A 37-year-old "perfectly healthy" woman developed dementia because of a hidden mould infestation in her house in Manly, New South Wales,

The woman, identified as Amie Skilton, had started having health issues soon after moving into her new house in 2016. She saw multiple doctors for months, but all her tests came out clean. Things had gotten so bad that she could not even remember her name.

"Some days I couldn't figure out how to get dressed. I would look at clothes and I just be really confused as to like how to put them on. I went to fill out a form one day and I was staring at the box that said my name and I was like what is it again?" she told the New York Post.

She was initially diagnosed with chronic fatigue syndrome or fibromyalgia. "The first symptom that I noticed were allergies, chronic allergies, and I put on like 10 kilos (22 lbs.) out of nowhere," she said. Her brain function continued to decline over time, and doctors were unable to help her even after the aforementioned diagnosis.

However, one day she happened to see a Facebook post from a friend who claimed that her husband had a "mould gene" and that a leak in her flat just made the situation worse for her husband.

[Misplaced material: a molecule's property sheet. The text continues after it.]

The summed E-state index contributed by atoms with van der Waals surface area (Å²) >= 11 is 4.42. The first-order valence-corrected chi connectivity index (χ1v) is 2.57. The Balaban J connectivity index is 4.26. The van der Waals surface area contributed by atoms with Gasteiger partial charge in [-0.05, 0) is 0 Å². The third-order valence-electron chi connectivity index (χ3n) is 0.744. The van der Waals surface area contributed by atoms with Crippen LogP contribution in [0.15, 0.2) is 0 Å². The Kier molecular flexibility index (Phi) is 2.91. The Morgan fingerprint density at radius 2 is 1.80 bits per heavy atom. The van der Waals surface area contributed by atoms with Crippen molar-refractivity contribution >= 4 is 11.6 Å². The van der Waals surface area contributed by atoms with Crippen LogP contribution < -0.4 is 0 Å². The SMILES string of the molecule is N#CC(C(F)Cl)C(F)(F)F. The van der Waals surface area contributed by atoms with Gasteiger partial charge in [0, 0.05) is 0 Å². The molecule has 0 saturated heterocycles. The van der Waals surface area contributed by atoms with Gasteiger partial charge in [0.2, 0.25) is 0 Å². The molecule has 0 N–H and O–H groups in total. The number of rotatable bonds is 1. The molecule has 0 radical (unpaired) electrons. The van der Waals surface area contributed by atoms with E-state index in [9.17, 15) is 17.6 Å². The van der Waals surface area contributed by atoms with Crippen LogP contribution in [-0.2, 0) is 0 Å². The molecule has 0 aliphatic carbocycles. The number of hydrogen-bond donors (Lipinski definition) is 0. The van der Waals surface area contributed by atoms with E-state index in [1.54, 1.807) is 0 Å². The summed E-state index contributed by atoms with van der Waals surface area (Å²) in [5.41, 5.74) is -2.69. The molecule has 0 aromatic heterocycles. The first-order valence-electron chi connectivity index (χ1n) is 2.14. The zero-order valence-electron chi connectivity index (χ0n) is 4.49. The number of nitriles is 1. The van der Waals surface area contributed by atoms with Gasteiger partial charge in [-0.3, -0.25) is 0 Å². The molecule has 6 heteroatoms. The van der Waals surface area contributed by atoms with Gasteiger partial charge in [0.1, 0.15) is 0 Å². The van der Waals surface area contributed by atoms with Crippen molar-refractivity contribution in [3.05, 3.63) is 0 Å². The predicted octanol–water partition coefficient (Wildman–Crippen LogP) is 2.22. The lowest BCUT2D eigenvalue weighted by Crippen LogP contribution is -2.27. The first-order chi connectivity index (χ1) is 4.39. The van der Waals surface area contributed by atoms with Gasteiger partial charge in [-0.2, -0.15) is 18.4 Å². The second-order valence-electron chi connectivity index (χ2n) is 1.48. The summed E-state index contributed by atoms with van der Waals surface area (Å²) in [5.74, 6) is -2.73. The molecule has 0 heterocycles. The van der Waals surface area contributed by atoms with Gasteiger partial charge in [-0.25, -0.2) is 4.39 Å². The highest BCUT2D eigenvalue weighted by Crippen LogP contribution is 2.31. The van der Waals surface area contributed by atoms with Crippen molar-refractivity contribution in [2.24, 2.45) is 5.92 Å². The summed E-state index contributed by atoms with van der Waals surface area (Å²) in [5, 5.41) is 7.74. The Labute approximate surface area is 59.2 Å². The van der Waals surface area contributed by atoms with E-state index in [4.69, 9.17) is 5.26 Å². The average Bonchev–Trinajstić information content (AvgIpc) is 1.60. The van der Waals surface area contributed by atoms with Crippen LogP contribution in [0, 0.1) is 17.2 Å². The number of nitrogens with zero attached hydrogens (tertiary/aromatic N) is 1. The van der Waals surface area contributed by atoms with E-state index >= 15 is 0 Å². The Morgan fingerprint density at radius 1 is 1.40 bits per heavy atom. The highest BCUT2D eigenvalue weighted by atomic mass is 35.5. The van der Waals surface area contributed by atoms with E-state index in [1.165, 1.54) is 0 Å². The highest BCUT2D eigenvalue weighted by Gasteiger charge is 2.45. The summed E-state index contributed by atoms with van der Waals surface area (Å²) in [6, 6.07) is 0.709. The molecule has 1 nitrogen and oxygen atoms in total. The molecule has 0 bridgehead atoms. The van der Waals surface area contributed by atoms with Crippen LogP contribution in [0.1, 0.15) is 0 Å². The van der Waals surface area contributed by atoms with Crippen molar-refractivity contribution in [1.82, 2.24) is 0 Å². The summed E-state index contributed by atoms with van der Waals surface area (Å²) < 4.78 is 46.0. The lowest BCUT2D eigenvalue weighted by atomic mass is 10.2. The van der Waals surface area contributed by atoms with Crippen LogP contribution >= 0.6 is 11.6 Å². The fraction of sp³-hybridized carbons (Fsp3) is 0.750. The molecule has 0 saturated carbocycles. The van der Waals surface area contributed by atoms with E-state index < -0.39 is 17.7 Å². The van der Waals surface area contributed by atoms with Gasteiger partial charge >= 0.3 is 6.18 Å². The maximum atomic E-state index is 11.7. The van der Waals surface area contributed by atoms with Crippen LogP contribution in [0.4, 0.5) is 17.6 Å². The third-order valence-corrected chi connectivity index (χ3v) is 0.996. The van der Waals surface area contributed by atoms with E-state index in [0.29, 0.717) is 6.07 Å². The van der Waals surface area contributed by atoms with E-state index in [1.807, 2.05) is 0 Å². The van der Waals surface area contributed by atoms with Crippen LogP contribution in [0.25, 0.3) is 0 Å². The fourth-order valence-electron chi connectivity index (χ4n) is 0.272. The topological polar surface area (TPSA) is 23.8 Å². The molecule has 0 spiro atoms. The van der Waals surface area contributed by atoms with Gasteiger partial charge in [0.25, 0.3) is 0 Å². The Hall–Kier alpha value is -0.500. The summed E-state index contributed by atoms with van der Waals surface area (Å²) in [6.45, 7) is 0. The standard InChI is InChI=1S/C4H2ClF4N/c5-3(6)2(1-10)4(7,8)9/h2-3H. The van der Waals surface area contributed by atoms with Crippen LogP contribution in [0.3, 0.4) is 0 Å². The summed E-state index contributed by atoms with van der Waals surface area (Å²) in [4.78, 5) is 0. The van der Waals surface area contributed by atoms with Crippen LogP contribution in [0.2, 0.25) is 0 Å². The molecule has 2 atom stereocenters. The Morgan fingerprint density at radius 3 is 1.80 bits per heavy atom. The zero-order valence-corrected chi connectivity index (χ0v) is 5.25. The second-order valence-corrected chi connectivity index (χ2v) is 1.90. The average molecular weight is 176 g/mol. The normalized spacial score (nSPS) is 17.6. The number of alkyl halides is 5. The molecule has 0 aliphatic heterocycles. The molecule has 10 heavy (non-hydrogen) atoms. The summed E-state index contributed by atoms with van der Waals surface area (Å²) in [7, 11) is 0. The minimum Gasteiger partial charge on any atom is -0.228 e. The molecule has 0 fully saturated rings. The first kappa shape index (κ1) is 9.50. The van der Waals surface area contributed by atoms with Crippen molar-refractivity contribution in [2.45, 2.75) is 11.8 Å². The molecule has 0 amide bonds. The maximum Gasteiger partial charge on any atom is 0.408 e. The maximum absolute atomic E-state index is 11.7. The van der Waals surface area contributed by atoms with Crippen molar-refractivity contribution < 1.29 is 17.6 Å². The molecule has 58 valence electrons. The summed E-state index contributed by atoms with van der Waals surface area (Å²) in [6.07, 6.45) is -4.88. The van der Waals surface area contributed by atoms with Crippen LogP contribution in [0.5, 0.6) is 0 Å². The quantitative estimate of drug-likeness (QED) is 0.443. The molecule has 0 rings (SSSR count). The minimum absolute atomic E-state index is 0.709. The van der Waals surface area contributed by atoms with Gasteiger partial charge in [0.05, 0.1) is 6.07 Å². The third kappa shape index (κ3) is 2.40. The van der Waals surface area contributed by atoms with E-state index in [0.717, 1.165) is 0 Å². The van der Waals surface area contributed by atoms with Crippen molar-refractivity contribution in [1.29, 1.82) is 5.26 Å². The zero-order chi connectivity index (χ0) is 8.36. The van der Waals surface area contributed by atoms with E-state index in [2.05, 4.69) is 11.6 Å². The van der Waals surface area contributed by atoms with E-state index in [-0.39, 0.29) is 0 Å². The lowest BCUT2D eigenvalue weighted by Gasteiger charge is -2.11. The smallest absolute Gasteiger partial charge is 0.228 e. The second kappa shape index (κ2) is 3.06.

Skilton immediately contacted a building biologist to do an assessment. They discovered a water leak under their carpet and all the way into the bedroom and study. Even her mattress was covered in mould.

She got herself tested and found out that a prolonged exposure to mould had caused a "systematic breakdown" of her body. Skilton then went to see a neurologist who diagnosed her with type three Alzheimer's disease, also known as inhalational Alzheimer's.

It has been five years since the diagnosis, Skilton has now moved into a new house and is now working as a qualified mould testing technician. Her brain function is slowly coming back to normal.

Alzheimer's, the most common form of dementia, is thought to affect 50 million people worldwide and usually starts after age 65 Photo: AFP / Philippe LOPEZ